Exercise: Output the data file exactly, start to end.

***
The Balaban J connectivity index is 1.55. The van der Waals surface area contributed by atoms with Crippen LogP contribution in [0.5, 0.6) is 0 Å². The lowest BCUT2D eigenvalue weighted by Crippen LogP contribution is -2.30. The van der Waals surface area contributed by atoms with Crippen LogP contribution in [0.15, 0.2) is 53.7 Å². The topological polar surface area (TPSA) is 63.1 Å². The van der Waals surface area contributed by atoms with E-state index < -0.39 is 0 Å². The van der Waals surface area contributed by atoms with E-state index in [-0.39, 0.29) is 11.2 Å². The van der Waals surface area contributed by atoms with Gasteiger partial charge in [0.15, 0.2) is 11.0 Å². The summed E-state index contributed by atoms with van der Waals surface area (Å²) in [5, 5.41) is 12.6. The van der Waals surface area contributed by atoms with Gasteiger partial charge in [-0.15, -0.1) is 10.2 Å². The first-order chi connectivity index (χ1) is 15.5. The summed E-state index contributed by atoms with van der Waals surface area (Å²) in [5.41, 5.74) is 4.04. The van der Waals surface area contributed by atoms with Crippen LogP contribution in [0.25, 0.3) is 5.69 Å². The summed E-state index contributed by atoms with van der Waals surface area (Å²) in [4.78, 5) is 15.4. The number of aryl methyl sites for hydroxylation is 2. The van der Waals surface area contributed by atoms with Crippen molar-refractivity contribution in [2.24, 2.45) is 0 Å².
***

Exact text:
The Balaban J connectivity index is 1.55. The van der Waals surface area contributed by atoms with Crippen LogP contribution in [0.5, 0.6) is 0 Å². The lowest BCUT2D eigenvalue weighted by Crippen LogP contribution is -2.30. The van der Waals surface area contributed by atoms with Crippen LogP contribution in [0.15, 0.2) is 53.7 Å². The topological polar surface area (TPSA) is 63.1 Å². The van der Waals surface area contributed by atoms with E-state index < -0.39 is 0 Å². The van der Waals surface area contributed by atoms with E-state index in [-0.39, 0.29) is 11.2 Å². The van der Waals surface area contributed by atoms with Gasteiger partial charge in [0.15, 0.2) is 11.0 Å². The summed E-state index contributed by atoms with van der Waals surface area (Å²) in [5, 5.41) is 12.6. The van der Waals surface area contributed by atoms with Gasteiger partial charge in [-0.15, -0.1) is 10.2 Å². The first-order chi connectivity index (χ1) is 15.5. The summed E-state index contributed by atoms with van der Waals surface area (Å²) in [5.41, 5.74) is 4.04. The van der Waals surface area contributed by atoms with Crippen LogP contribution in [0.25, 0.3) is 5.69 Å². The summed E-state index contributed by atoms with van der Waals surface area (Å²) in [4.78, 5) is 15.4. The number of aryl methyl sites for hydroxylation is 2. The van der Waals surface area contributed by atoms with Crippen molar-refractivity contribution in [2.24, 2.45) is 0 Å².